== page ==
Gilbert crashed on the descent of the infamous Col de Portet d'Aspet on stage 16 of the Tour, hitting a stone wall and plunging down the bank the other side.
Although he remounted and finished the stage, Gilbert's knee had swollen considerably, and hospital examinations revealed the fracture, meaning that his Tour was over.
The GP d'Isbergues – held halfway between Calais and Lille in northern France – was the 36-year-old Belgian's first race back having recovered from the injury.
Gilbert out-sprinted breakaway companion Christophe Laporte (Cofidis) for the victory, with Gilbert's Quick-Step teammate Florian Sénéchel taking the third spot on the podium.
"I've worked so hard to get back here today," Gilbert said on his team's website. "Honestly, there have been some difficult moments when I've been at home fighting to make this comeback. I've had a great team around me at home, but you still have to do the work yourself, to put in the energy and focus.
"After my crash, some of the most positive opinions I heard were that I should be happy if I was back on the bike within four months. Now I'm already back after two months, and I took my first victory of the season. My goal was to get a win in this last part of the season. I know it was a bit crazy, and 99 per cent of the riders would probably just be happy to come back, but I really believed I could do it."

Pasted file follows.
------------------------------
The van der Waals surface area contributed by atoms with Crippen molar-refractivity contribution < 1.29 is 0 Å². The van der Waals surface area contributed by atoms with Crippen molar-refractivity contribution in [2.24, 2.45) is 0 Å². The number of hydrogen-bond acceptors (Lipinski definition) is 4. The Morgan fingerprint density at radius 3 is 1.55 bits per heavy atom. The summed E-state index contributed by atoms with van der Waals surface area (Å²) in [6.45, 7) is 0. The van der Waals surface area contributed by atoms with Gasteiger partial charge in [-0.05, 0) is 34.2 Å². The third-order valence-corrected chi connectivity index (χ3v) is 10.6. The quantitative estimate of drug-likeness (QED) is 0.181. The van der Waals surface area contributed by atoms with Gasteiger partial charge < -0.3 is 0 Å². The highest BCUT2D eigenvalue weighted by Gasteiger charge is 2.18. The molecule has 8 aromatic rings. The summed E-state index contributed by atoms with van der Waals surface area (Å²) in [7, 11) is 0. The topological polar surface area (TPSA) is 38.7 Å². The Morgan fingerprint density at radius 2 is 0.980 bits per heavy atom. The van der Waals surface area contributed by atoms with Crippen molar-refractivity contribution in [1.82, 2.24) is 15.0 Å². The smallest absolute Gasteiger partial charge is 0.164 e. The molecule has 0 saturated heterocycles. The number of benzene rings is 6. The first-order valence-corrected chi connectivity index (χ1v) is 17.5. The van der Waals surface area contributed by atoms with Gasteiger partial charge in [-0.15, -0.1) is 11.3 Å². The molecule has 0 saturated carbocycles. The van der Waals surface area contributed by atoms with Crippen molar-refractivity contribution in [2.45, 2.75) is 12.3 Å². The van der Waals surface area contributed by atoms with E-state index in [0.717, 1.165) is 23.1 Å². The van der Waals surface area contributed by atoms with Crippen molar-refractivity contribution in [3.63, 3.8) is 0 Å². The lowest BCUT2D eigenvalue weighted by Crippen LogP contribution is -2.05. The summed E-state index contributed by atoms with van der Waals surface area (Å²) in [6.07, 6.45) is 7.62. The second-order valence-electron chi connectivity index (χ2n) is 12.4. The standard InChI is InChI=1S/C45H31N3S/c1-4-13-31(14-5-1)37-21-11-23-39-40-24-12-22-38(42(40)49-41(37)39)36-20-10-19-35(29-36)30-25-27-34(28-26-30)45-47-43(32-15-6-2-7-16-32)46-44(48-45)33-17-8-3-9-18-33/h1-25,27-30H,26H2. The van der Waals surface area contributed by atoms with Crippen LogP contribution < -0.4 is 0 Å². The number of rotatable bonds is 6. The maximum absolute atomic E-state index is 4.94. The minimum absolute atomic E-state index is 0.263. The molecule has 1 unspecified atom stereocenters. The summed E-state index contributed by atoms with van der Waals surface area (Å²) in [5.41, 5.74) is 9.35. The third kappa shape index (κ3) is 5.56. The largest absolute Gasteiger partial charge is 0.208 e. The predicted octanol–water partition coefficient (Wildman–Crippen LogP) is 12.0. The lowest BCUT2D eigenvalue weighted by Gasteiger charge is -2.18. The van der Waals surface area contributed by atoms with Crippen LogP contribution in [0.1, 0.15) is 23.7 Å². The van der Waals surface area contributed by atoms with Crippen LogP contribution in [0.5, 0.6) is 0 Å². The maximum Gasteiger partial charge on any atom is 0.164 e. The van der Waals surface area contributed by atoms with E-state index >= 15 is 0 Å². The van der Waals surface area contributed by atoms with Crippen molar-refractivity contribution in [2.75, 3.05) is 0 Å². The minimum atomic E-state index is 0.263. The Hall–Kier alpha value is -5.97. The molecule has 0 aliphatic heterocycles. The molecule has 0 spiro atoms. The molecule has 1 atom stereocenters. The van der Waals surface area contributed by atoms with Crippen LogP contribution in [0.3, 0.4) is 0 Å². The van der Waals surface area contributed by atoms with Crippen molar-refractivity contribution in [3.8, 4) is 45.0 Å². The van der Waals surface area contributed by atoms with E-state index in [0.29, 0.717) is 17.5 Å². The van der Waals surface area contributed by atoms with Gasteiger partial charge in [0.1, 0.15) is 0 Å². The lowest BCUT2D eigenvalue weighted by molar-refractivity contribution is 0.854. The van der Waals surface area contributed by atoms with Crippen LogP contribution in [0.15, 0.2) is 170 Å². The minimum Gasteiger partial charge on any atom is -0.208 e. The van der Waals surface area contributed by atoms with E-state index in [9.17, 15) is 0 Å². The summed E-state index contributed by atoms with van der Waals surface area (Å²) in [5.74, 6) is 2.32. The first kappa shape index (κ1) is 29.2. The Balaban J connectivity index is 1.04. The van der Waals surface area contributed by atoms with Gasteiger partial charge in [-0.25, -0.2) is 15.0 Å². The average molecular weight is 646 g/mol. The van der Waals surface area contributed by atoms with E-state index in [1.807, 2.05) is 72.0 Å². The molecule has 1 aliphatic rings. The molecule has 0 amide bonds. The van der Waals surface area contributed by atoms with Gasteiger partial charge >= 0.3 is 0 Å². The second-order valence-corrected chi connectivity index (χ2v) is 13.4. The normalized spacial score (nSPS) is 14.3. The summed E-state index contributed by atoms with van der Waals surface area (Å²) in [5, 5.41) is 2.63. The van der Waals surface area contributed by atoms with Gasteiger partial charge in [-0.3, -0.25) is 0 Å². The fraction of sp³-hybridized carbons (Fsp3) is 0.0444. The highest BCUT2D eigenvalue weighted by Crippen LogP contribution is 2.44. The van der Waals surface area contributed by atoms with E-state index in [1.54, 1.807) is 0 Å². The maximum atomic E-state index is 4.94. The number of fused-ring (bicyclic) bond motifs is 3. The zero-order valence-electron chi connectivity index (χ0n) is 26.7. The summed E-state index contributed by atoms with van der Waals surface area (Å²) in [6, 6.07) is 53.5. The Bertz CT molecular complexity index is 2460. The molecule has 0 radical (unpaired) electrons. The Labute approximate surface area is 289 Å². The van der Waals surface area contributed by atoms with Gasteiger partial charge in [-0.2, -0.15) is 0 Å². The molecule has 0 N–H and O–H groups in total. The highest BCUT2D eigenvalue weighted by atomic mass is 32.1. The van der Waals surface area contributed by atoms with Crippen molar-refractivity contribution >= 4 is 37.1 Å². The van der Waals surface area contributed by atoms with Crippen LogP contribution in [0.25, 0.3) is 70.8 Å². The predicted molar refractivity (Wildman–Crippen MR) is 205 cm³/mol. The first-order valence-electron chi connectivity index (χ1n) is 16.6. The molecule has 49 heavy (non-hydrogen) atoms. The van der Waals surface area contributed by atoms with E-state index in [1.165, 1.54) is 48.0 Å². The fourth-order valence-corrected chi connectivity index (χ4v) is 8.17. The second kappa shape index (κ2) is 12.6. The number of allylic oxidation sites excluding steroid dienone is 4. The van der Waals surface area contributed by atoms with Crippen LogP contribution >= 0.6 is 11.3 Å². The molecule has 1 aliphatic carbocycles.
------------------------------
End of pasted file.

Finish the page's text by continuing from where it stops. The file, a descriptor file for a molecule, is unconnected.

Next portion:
Extremely heavy rain meant that the race organisers took the decision to shorten the course from 200km to 175km. Even so, Gilbert further demonstrated the strength of his return by attacking almost from the gun, and formed part of an 18-rider breakaway, which steadily decreased in size as the race wore on.
"The weather was really tough, especially in the final, when the temperatures dropped, but I actually felt good and was really confident," said Gilbert.
"When attacking with Laporte, we took advantage of the slippery roads from the rain and some tricky corners by going to the limit a few times, and in the last kilometres, seeing that Florian was coming from behind, I could save a bit of energy. In the final, I just felt I couldn't lose."
In the inaugural women's race, Australia's Lauren Kitchen won the race solo, 22 seconds ahead of her FDJ-Nouvelle Aquitaine-Futuroscope teammate Roxanne Fournier and Doltcini-Van Eyck Sport's Pascale Jeuland-Tranchant.
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